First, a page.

Nisemonogatari – 06

Araragi managed to sap away half of Karen’s illness into his own part-vampire body, and her condition improves, but only slightly. While walking to Senjougahara’s house, he meets Hachikuji, who notes his paleness and seriousness stemming from his current problems and discourages him from straying from what makes him Araragi. Senjougahara is sharpening pencils, preparing to meet with Kaiki and punish him to settle her past. Now already involved because of his sisters, Araragi insists they go together, if only to prevent Gahara from committing a crime that will get her imprisoned. Gahara agrees, if Araragi will grant a yet-to-be-disclosed request of hers. They part ways to rest up, and Shinobu appears and offers her assistance in a roundabout way. When he gets home, Karen is gone.

And so we edge ever closer to a confrontation with Kaiki, the gloomy man who has managed to inflict harm on Karen, Senjougahara, and her family, as it turns out, as she also blames him for her parents getting divorced. She rightly doubts Araragi’s strong anti-hypocrisy style involving healthy dollops of “right” will have much effect on Kaiki’s straight-up Evil, but his declaration of love and desire to protect her is too cool and manly for her to ignore, and so she won’t protest his participation. The last-minute addition of Shinobu – who cannot disobey him – should give Team Araragi a fighting chance – surely more of one than Karen, who faced Kaiki with naught but principles and moralizing – and lost.

This episode had some more clever incidental setting quirks, like Araragi chasing Hachikuji across the globe when she tells him he’s gotten boring and lost the only part of what made him interesting (the sexual harassment). Senjougahara’s sharp pencils are appropriately scary, and all the sculptures the pencils make and unmake throughout their disscussion serve as visual aids as well as Senjougahara’s power. That the episode ended with Karen going missing from her bed raises the urgency for some kind of standoff, and we’re really looking forward to finding out how exactly Araragi, his tsundere girlfriend, and a vampire will be dealing with Kaiki and saving Karen.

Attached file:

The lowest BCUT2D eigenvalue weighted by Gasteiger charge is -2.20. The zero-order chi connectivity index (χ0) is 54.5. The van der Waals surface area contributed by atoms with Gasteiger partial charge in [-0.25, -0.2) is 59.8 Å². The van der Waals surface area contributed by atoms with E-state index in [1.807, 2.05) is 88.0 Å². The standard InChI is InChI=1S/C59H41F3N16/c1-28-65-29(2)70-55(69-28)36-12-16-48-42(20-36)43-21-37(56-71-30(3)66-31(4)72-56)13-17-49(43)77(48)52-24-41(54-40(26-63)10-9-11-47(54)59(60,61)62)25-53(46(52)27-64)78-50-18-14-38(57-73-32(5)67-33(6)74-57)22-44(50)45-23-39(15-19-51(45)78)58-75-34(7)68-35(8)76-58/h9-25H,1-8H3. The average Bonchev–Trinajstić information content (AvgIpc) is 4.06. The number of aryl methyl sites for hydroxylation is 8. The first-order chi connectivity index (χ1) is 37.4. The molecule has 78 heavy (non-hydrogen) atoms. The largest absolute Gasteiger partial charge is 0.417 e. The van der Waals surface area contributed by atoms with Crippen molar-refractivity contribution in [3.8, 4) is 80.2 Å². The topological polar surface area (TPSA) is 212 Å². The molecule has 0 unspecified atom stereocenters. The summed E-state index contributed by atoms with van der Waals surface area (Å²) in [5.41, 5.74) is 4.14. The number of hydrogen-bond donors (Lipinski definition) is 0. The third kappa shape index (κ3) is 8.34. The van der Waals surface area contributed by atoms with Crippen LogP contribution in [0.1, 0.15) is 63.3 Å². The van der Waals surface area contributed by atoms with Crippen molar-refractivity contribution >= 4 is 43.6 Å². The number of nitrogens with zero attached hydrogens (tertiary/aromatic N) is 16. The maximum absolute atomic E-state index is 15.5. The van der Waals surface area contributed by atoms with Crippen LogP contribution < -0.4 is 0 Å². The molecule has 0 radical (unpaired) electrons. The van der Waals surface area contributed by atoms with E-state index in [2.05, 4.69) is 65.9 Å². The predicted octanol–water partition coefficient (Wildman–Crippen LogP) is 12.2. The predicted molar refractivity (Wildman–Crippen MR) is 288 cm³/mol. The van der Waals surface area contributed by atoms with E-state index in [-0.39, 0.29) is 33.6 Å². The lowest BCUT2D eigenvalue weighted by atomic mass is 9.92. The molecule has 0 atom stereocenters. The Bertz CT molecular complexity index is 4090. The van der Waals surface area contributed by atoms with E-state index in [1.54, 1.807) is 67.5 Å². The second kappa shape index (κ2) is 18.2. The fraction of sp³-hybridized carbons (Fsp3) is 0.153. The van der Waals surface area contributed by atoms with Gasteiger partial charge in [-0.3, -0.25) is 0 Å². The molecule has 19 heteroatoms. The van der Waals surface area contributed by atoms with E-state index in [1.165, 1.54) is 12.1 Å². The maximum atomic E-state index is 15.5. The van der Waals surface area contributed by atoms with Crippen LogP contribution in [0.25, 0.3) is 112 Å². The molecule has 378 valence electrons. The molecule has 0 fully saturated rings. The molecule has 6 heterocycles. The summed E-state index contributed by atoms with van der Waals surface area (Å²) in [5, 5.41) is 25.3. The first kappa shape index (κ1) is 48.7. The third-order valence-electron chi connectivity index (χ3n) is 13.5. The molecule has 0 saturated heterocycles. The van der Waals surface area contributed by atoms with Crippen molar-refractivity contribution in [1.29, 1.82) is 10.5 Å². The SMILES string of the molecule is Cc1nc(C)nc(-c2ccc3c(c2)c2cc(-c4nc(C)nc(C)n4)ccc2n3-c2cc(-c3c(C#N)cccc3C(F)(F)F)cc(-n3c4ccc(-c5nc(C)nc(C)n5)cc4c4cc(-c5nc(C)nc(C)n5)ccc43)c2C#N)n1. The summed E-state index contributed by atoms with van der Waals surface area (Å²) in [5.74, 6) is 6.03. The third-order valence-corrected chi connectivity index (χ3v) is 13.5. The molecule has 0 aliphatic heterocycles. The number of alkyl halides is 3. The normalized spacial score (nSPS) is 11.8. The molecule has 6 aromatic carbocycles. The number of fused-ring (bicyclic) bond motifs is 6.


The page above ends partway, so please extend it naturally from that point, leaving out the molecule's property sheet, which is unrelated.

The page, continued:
Rating: 3.5

Nisemonogatari – 01

Senjougahara has Araragi handcuffed in an abandoned cram school, claiming to be protecting him and reiterating her extreme love for him. In a flashback, Araragi’s tutoring is cancelled for the day, so he decides to pay Sengoku a visit. He invites his little sister Tsukihi to join him, but she declines. Before he sets off for Sengoku’s, he bumps into Hachikuji, and debates the pros and cons of telling his family the truth – that he’s a vampire.

“Nisemonogatari” means “impostory”, perhaps suggesting this sequel to Bakemonogatari “ghostory” will not be dealing with horrific ‘oddities’ so much as deception or falsehood. Or it could just be arbitrary. Something to think about. In any case, we were very big fans of Bakemonogatari. This new series continues very much in the same vein, with lots of sprawling postmodern, stage-like settings, lots of quirky camera angles and wide shots and close-ups (including very intimate ones of Senjougahara), lots of clever language-play (the “courage” bit would make Dan Rather proud), and lots of conversation.

Therefore, if you didn’t like the first series, you probably won’t like this one. But we do. This week’s story (the reason for Araragi’s abduction) seemed to come to a screeching halt, but we chalk that up to inaccurate expectations for the narrative. In fact, we were glad Hachikuji had so much to say; Araragi finds he can confide in her like no one else, and she is wise beyond her years – warning him that telling his family about his condition may end up harming them, and that sometimes its best that we simply be content with reality as a stage, and not look beyond the curtain. Hell, both Bake- and Nisemonogatari strike me more as animated plays..with awesome dialogue, costumes and sets.


Rating: 3.5